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For the first time ever this year, Baltimore was featured in a TV ad during the Super Bowl.

The 30-second spot invited viewers to visit Baltimore during the second annual Light City Baltimore festival, scheduled from March 31 to April 8. It ran during the fourth quarter, at 10:34 p.m., just as the game was about to go into overtime and viewers were focused on their TV screens.

According to Dionne Joyner-Weems, vice president of marketing for Visit Baltimore, it was the first display of an ad that will be used many more times over the next few weeks to draw people to Light City.

“The most exciting new festival of 2016 is back,” says a female voice in the spot, which features nighttime footage of light art and waterfront performances from last year’s event.

“This spring, Baltimore once again transforms into a Wonderland of Light,” she continues. “Now, nine days and nine nights. It’s a free, epic celebration of innovation, creativity and community. Light City Baltimore. The magic is back at”

Baltimoreans who watched the Super Bowl on Fox45 may have missed the ad, since it didn’t run on that station. It was a regional spot that aired on Fox5, the network’s affiliate station that serves Washington, D.C.

Courtesy TBC/BOPA

The ad was produced by Visit Baltimore, the city’s convention and visitors bureau and its ad agency, TBC. It featured footage from last year’s Light City festival, organized by the Baltimore Office of Promotion and the Arts. Besides a 1.5-mile-long “light art walk,” it touted free concerts and performances throughout the event.

What made the ad so unusual was that it wasn’t expected to run during the Super Bowl, the most-watched sports event in the country, until the last minute. According to Joyner-Weems, it was being prepared to run in the Washington, Philadelphia and Baltimore TV markets, starting about three weeks before this year’s Light City festival.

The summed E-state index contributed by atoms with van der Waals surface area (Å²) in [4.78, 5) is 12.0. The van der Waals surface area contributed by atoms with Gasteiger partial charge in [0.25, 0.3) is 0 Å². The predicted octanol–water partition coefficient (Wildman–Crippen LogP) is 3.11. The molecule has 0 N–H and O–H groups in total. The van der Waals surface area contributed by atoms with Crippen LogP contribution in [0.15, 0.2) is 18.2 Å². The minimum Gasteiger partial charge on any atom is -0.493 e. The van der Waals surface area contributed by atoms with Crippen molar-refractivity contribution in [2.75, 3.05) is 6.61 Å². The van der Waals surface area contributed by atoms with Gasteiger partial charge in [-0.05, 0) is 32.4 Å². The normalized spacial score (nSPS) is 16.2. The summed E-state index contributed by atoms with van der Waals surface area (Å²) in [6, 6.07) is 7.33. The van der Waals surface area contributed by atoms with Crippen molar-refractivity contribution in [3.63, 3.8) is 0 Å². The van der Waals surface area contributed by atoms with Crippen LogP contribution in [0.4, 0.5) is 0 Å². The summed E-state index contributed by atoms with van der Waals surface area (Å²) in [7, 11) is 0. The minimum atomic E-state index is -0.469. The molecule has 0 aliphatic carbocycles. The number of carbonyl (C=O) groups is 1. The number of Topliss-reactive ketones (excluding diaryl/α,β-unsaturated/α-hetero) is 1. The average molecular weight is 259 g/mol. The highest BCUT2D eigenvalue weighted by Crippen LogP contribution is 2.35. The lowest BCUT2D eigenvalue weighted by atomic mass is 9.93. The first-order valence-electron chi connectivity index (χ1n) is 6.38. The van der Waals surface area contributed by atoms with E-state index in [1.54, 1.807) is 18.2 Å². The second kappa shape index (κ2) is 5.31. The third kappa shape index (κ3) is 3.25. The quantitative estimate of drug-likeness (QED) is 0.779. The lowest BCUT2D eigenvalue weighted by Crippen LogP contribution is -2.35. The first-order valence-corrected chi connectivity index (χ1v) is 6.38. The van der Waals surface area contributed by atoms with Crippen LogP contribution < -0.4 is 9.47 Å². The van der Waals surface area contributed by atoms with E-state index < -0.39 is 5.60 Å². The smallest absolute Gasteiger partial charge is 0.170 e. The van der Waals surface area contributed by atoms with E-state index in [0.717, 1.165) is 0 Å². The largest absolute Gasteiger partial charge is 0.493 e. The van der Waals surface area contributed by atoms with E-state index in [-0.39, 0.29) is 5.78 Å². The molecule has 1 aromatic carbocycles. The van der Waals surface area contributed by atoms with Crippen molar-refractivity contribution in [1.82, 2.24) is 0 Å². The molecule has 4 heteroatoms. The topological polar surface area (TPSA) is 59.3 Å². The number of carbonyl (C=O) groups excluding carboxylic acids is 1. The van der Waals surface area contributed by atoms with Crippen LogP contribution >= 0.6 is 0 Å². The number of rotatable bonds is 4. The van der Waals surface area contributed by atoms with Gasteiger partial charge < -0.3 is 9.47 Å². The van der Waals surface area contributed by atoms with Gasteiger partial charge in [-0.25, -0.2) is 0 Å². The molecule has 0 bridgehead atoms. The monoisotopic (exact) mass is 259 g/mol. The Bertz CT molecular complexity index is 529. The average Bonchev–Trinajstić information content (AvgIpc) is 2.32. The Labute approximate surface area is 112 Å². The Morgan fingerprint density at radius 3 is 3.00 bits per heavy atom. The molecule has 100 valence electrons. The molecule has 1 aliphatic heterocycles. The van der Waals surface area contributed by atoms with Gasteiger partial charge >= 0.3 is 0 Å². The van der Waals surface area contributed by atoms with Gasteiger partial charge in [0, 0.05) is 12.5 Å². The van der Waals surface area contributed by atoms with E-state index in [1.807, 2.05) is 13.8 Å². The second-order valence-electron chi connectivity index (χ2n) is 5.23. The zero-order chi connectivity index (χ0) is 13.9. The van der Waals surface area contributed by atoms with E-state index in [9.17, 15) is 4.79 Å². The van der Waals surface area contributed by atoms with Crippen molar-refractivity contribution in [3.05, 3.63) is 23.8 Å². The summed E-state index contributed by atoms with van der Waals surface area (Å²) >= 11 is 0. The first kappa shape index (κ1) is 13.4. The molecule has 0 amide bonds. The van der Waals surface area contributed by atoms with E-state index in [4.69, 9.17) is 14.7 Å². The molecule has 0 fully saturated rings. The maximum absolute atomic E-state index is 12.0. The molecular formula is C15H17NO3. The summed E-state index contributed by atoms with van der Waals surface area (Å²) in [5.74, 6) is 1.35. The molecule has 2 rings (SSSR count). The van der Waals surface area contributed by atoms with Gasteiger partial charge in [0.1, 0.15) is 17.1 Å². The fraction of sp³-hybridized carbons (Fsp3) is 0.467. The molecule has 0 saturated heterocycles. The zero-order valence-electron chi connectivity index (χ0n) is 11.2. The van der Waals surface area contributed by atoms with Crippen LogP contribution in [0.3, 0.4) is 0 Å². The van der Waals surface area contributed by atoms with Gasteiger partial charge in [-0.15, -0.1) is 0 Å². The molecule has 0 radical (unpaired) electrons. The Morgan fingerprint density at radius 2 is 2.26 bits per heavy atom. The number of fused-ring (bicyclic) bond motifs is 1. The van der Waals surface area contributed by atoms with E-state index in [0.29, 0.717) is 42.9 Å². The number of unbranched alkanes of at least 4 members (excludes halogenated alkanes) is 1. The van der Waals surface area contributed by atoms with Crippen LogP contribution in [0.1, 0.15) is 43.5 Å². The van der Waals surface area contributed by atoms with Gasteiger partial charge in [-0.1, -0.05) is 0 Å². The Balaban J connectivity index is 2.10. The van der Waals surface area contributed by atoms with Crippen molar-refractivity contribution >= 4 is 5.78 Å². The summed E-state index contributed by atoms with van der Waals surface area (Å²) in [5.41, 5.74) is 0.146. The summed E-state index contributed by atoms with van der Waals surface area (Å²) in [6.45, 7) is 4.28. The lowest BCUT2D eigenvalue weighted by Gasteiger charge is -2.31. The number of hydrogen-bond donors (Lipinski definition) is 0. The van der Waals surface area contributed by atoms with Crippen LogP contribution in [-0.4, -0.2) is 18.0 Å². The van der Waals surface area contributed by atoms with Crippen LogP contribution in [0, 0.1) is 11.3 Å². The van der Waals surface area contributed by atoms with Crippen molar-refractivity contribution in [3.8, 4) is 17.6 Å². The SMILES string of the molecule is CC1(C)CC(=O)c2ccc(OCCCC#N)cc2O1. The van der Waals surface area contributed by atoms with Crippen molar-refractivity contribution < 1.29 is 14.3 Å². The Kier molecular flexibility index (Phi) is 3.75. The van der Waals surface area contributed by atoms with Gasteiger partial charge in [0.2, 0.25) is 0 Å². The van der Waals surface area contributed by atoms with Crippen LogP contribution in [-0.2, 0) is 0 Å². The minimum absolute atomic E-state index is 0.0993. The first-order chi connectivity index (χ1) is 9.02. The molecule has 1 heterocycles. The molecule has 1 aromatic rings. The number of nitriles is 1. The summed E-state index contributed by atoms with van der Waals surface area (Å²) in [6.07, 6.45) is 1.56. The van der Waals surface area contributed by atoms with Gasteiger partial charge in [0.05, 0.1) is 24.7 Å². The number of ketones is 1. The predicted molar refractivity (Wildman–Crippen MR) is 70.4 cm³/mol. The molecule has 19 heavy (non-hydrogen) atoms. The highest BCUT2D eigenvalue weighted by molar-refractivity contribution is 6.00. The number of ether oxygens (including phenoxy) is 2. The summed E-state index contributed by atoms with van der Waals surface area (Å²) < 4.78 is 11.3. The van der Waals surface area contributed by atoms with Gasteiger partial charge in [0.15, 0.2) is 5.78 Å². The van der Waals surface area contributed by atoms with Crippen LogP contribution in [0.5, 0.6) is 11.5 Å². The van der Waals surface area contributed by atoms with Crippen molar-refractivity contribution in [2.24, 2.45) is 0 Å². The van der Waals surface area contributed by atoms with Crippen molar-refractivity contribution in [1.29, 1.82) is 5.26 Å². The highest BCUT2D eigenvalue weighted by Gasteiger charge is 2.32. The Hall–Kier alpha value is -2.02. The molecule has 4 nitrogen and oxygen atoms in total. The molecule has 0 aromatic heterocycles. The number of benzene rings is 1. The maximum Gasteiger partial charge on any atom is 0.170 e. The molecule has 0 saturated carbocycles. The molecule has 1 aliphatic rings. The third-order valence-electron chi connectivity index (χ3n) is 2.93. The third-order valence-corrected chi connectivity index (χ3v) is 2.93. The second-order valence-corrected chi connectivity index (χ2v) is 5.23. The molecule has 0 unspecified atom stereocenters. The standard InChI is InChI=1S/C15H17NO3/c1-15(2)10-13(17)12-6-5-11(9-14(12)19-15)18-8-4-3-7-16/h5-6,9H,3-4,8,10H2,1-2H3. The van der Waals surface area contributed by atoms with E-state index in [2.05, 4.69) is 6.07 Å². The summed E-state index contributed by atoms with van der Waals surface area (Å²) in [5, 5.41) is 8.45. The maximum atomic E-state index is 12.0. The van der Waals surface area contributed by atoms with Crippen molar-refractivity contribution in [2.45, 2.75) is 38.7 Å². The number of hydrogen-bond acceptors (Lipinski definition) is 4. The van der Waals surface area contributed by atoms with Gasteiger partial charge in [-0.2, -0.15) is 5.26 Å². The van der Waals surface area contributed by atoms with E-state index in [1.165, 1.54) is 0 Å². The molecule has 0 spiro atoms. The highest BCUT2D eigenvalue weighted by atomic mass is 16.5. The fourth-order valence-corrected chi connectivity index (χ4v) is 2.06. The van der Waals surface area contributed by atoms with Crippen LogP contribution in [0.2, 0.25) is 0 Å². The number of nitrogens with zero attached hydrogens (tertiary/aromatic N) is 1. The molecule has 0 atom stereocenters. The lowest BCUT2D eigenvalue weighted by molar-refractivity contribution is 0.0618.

But shortly before the Super Bowl, she said, Visit Baltimore learned there was an opportunity for it to run in the Washington TV market that night.

Joyner-Weems said she didn’t know if someone else’s ad had fallen through; she knew only that a spot opened up at the last minute, so Visit Baltimore decided to take it.

“It was a really great opportunity,” she said. “It was a last-minute opportunity. It was an opportunity we couldn’t refuse.”

Joyner-Weems said she can’t disclose exactly how much it cost to run the Light City ad on Fox5, but she can say Baltimore got a “discounted rate” and city officials are ecstatic with the results. She said the station estimated the spot was seen by up to 1.2 million people, including a high percentage of viewers in the coveted 25-to-54 age range.

“To have an opportunity for Baltimore to shine before an audience like that is just tremendous,” she said.

Joyner-Weems admitted she was growing concerned when the ad hadn’t run late in the game, but the timing turned out to be fortuitous because the score was tied and people were still watching.

For a city, having an ad debut during the Super Bowl is different than any other time, she said.

“It’s a blessing to get the Super Bowl, “she said. “It took us to a whole new level. We’ve had phone calls, text messages, numerous shares of the video online. It’s different when you are part of that. It shows that you really are a premier destination.”

Now that the spot has aired once, she said, Visit Baltimore plans to run it closer to the event in Washington and Philadelphia stations and on social media, CharmTV and other stations in Baltimore. Tracy Baskerville of BOPA decides how to use it locally, Joyner-Weems said.

Visit Baltimore also is working with Southwest Airlines to promote Light City in the February and March issues of its in-flight magazine. According to Joyner-Weems, the February issue announced a contest in which two people will win free trips to Baltimore to see the festival, and the March issue will announce the contest winners and include a spread about the city and the event.

She noted that Visit Baltimore couldn’t have produced a similar ad for last year’s Super Bowl because the first Light City festival had not taken place and there was no footage to show. Having colorful images from last year’s event, she said, helps to convey what it’s all about.

“It’s hard to explain something that hasn’t happened yet,” she said. “The first year was a promise. But this year we’re able to show it.”

Ed Gunts is a local freelance writer and the former architecture critic for The Baltimore Sun.